Fall 2015 First-Year Seminars

FYE 2015 Brochure

1 For Fun

We believe every new MSU student should take one course just for the fun of it: a relatively small class with an excellent professor to teach you something really interesting in his or her field—from real world CSI to MSU traditions, practical gardening to recreational drumming, human and veterinary medicine to modern nanotechnology, and contemporary Latin American culture to SEC football—plus many more great choices.

Our special First-Year Seminars carry one hour of course credit toward graduation and may be used in almost any major. Each seminar is on a different, interesting topic—a favorite topic your professor has always wanted to teach. You may take a seminar that relates to your major, or you may take one on an interesting topic outside your major and learn about something you might otherwise never get to explore. Research shows that students who connect to the university in this way are more likely to enjoy and succeed at college.

Register for these courses in the same way and at the same time you enroll in your other courses. Choose the “1-For-Fun” that will be great for you


CSI: MSU – Forensic Science Across Campus

Course Number: AN 1001

Wednesday
3:00 pm - 3:50 pm

Instructor: Nicholas Herrmann

This course will introduce the diverse faculty and staff at MSU who are assisting in criminal investigations in Mississippi, the United States and across the globe. We will examine forensic sciences from multiple perspectives, including computer forensics, biochemistry, DNA analysis, forensic psychology, and forensic anthropology. This course will highlight the realities and fallacies between television crime docudramas and laboratory science.


Your Treacherous Memory

Course Number: PSY 1001, Sec. F03

Wednesday
4:00 pm - 4:50 pm

Instructor: Deborah K. Eakin

People generally have a high degree of trust in their own memories. However, we have all experienced failures of memory, due both to forgetting and misremembering even very important information. This class explores the treachery of memory and examines all the ways memory fails us, using real world examples and multimedia demonstrations. We also will learn strategies to make strong memories that are less likely to fail in important situations, such as during tests and exams.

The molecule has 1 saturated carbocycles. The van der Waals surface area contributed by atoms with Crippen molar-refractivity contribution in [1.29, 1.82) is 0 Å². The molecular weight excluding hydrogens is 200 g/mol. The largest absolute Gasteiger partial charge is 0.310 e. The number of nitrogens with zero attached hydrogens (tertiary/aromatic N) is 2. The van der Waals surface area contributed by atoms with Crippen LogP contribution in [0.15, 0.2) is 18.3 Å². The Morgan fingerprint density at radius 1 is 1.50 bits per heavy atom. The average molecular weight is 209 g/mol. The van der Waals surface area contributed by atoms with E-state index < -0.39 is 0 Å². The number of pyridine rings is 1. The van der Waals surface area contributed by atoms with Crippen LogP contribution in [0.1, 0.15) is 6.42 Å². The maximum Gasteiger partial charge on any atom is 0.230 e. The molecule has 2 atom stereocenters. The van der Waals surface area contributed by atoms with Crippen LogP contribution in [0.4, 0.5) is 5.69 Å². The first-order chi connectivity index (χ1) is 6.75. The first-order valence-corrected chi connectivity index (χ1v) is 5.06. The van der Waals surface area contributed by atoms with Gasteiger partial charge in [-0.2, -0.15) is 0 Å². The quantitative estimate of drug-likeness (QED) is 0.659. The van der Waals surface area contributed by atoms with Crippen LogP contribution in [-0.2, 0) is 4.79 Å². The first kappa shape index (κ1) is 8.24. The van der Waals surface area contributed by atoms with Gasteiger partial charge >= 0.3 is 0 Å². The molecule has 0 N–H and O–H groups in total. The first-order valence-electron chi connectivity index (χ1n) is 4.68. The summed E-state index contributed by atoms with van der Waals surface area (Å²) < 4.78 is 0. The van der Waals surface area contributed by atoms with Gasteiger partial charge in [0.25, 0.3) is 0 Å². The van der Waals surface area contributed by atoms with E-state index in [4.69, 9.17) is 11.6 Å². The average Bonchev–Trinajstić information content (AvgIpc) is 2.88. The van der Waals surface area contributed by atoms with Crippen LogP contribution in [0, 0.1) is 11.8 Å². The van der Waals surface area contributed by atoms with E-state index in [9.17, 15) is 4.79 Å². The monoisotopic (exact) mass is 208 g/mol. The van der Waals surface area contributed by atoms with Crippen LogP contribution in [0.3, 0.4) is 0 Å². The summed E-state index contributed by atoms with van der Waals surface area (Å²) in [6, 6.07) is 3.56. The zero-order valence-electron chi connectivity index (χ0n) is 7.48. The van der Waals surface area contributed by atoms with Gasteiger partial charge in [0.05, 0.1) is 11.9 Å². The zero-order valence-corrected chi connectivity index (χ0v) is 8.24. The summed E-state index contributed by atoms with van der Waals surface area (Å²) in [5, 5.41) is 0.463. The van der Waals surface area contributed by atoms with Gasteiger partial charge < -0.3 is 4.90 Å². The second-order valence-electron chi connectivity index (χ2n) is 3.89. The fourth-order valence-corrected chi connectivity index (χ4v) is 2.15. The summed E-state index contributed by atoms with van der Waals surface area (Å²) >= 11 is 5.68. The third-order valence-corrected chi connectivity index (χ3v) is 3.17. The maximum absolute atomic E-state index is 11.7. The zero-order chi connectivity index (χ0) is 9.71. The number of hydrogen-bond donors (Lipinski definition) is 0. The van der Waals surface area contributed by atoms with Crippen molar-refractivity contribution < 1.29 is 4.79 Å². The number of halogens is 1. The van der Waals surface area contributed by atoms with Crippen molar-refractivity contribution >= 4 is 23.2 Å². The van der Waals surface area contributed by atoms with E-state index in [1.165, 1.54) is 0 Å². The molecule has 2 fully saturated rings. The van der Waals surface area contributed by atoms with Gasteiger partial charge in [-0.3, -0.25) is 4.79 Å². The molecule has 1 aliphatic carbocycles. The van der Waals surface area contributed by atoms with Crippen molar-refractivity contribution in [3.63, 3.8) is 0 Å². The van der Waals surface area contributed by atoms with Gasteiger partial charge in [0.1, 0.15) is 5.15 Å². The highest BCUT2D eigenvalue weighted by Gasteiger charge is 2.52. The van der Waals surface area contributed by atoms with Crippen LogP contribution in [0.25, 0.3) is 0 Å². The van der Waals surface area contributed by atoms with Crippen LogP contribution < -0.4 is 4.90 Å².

Real World Conservation

Course Number: WFA 1001, Sec. F02

Wednesday
9:00 am - 9:50 am

Instructor: Leslie Burger

Shows like Hogs Gone Wild, American Loggers and River Monsters might be good entertainment, but how much of what you see on TV is actually what real-world natural science and conservation are all about? This course will help answer that question as we focus on the conservation and management issues of Mississippi. No prior experience in crocodile wrestling or swamp logging is required!


Football 101

Course Number: FIN 1001

Monday
12:00 pm - 12:50 pm

Instructor: Jacqueline Garner

This class helps you learn more about American football. The class covers the basics of the game, including downs and points earned, as well as more detailed aspects of the game. The details include offensive and defensive formations, the role of each player/position, and penalties. The class is a fun, interactive way to learn more about football!


SEC Football: Beyond the Field

Course Number: FYE 1001, Sec. F01

Tuesday
12:30 pm - 1:20 pm

Instructor: Steve Turner

College football is an integral part of higher education. Now a multi-billion dollar industry followed by millions, football and its importance in higher education cannot be downplayed. This seminar will focus on issues of college football at today’s universities. The dynamics between fielding a winning football team and fulfilling the central mission of academics will provide a framework for discussions around such issues as coaches’ pay, the bowl system, and paying of student athletes. The fall 2015 college football season will provide current topics relevant to these issues.


Secret Molecules: How Plants Sense the World

Course Number: BCH 1011, Sec. F01

Monday
1:00 pm - 1:50 pm

Instructor: Jiaxu Li

Our entire life depends on plants. They sustain us with oxygen, food, clothing and shelter. Plants are all around us and they stimulate our senses, but most of us do not realize that plants are sensory beings, too. You will learn how plants sense their environment and how scientists study the signaling molecules that are involved in this process. All majors are welcome to a course that can be enjoyed by anyone with a curiosity about life and nature.


Extreme Medicine: Understanding the Medical Cases on House, M.D.

Course Number: KI 1001

Monday
2:00 pm - 2:50 pm

Instructor: Adam Knight